WARWICK, RI – The Warwick School Committee approved 24 Warwick teacher layoffs Tuesay night, citing declining enrollment as a factor in their decision.
In April, Robert Baxter, the Director of Finance and Operations, recommended cutting 34 full-time positions to help save money, noting a small number of non-certified staff reductions are included, achieved through attrition.
Following the meeting, School Committee member David Testa said that while the vote eliminated 34 FTE (full time equivalents), retirements, reassignments, and efficiencies reduced the need for layoffs to 24 people. Three of those layoffs were among the district’s elementary level educators. The balance were at the secondary level.
“The district is carrying in the neighborhood of $6 million to $12 million dollars in extra expenses because we haven’t trimmed and reduced staff to match enrollment,” Baxter noted in his presentation.
“We value all our teachers,” said Committee Chair Judy Cobden. “We need to keep doing this and keep moving forward especially our new administration to get (students) to come back to our districts. I think we are on a path for that and I feel very positive. I just hope this doesn’t have to keep happening and that we can retain more of our Warwick (students) because we want them here.”
The vote was 4-1. Cobden, Testa, Vice-Chair Nathan Cornell, and Kyle Adams voted for the layoffs. Karen Bachus was the lone ‘no’ vote.
In a letter read during the meeting’s public comment section, Warwick Teachers Union president Darlene Netcoh urged the committee to reject what she referred to as the school administration’s “spurious reasons” for the layoffs.
“The administration alleges the district has lost 1,200 students yet has provided no timeframe for that supposedly precipitous decline,” Netcoh wrote. “You know that enrollment is going to increase for the fall and you will need teachers to teach those students. Do not lay off teachers and throw their lives in turmoil only to recall them in the fall.”
Netcoh also pointed out the years of under-funding Warwick Schools operated under, as well as the system’s unfair shouldering of loan interest, benefitting the city’s bottom line, and called on the School Committee to consider these debts in light of federal funding the city will receive from the federal government as a result of the American Rescue Plan.
“You need to ensure that the city gives the schools all the funding to which they are entitled,” Netcoh said.
In Testa’s after-meeting comments, he pointed out that even with the cuts, the staff/student ratio has not significantly changed, and more importantly, he said, no programs have been cut.
During the meeting, Testa noted a decrease in test scores when students reach the secondary education level at the city’s schools. He pointed out that most of the layoffs were occurring there. While in most schools those scores do drop off at that level, “In Warwick, they tank,” Testa said.
“At the secondary level I think this is the glaring issue we have as a district,” Testa he said, “We need to, as a district, we need to focus on what is happening at the secondary level that is driving these students away.”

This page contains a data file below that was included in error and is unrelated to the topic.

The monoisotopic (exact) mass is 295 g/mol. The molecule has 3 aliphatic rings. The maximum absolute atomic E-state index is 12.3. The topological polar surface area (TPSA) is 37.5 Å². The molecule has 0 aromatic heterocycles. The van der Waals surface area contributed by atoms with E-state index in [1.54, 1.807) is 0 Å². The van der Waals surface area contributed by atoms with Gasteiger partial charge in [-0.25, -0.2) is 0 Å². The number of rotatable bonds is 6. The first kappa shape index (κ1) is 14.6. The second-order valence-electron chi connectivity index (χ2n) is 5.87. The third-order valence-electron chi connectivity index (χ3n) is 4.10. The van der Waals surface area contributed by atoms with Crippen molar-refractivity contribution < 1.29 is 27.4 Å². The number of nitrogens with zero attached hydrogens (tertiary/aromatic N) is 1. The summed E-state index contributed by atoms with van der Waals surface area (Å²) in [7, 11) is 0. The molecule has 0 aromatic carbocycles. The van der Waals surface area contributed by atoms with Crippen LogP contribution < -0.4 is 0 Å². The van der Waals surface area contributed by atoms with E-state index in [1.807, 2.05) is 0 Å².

After the meeting, when asked what he thought might be contributing to the problem, Testa said curriculum and scheduling are creating a frustrating learning environment for secondary students that doesn’t compare well with similar nearby districts. That’s driving the enrollment decline the layoffs address, he said.
At the April meeting, Baxter explained that “the district’s enrollment rate of decline has greatly accelerated, changing the nature and structure of the district and presenting the district with unprecedented challenges.
“The enrollment decline results from our inability to compete with increasingly higher performance alternatives available from other LEA’s, charter schools and non-public schools,” he said.
“I do think it makes sense to secure more funds when the cuts are programmatic in nature,” said Superintendent Phil Thornton. “I would not say it makes sense to ask for more money when the enrollment’s not there. That’s kind of nonsensical.”
Cornell vowed to fight harder for more school funding in the future: “I will be making a motion to request more money for the school department. We should try to keep as many people as we can. These are people. They contribute. They matter to our students. They matter to our parents. We need to make them a priority. We need to keep our personnel and we also need to help our student programs.”
Testa noted the 2022 budget was $180 million and could be $200 million in the near future.
“Of course this is difficult,” Testa acknowledged. “No one is suggesting otherwise. The business of this district is to educate students. Let’s keep focusing on where the (students) are going and why they’re going. If we fix that, your concern goes away.”
Testa called for a return to in-person school committee meetings at Warwick Veterans Middle School due to falling COVID infection rates and the large number of people vaccinated.
“This is about public participation,” Testa said. “This is about public transparency.”
Andrew Henneous, the school district’s legal counsel, said a return to in-person meetings may be possible after Governor Dan McKee’s executive order expires.
Testa said the meetings should continue to be streamed live.
This is a test